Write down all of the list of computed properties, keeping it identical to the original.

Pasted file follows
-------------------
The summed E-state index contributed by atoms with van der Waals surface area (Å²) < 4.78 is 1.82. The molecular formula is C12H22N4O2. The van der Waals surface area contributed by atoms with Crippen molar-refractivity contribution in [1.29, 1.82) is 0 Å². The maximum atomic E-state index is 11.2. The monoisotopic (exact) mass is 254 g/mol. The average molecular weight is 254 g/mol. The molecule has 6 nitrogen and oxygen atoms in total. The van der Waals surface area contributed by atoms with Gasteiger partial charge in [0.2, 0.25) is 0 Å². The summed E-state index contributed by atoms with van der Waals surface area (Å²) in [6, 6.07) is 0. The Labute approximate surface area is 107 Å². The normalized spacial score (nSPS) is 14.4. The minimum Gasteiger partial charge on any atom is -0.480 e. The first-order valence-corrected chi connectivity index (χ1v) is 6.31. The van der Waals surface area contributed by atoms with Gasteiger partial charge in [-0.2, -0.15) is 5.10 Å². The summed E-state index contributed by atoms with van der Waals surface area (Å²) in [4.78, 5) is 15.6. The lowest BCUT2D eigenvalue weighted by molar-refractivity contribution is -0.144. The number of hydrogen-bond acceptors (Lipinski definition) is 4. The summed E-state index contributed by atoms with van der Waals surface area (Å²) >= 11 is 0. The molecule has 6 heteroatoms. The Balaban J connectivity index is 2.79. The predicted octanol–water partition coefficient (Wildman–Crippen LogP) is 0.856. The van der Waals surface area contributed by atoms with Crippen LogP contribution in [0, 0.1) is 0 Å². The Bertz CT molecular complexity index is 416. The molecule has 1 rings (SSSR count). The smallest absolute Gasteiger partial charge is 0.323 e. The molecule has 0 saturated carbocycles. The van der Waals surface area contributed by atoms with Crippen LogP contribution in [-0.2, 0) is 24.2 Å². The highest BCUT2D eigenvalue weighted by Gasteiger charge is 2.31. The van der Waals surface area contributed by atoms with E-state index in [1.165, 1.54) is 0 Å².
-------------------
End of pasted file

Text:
The summed E-state index contributed by atoms with van der Waals surface area (Å²) < 4.78 is 1.82. The molecular formula is C12H22N4O2. The van der Waals surface area contributed by atoms with Crippen molar-refractivity contribution in [1.29, 1.82) is 0 Å². The maximum atomic E-state index is 11.2. The monoisotopic (exact) mass is 254 g/mol. The average molecular weight is 254 g/mol. The molecule has 6 nitrogen and oxygen atoms in total. The van der Waals surface area contributed by atoms with Gasteiger partial charge in [0.2, 0.25) is 0 Å². The summed E-state index contributed by atoms with van der Waals surface area (Å²) in [6, 6.07) is 0. The Labute approximate surface area is 107 Å². The normalized spacial score (nSPS) is 14.4. The minimum Gasteiger partial charge on any atom is -0.480 e. The first-order valence-corrected chi connectivity index (χ1v) is 6.31. The van der Waals surface area contributed by atoms with Gasteiger partial charge in [-0.2, -0.15) is 5.10 Å². The summed E-state index contributed by atoms with van der Waals surface area (Å²) in [4.78, 5) is 15.6. The lowest BCUT2D eigenvalue weighted by molar-refractivity contribution is -0.144. The number of hydrogen-bond acceptors (Lipinski definition) is 4. The summed E-state index contributed by atoms with van der Waals surface area (Å²) >= 11 is 0. The molecule has 6 heteroatoms. The Balaban J connectivity index is 2.79. The predicted octanol–water partition coefficient (Wildman–Crippen LogP) is 0.856. The van der Waals surface area contributed by atoms with Crippen LogP contribution in [0, 0.1) is 0 Å². The Bertz CT molecular complexity index is 416. The molecule has 1 rings (SSSR count). The smallest absolute Gasteiger partial charge is 0.323 e. The molecule has 0 saturated carbocycles. The van der Waals surface area contributed by atoms with Crippen LogP contribution in [-0.2, 0) is 24.2 Å². The highest BCUT2D eigenvalue weighted by Gasteiger charge is 2.31. The van der Waals surface area contributed by atoms with E-state index in [1.165, 1.54) is 0 Å².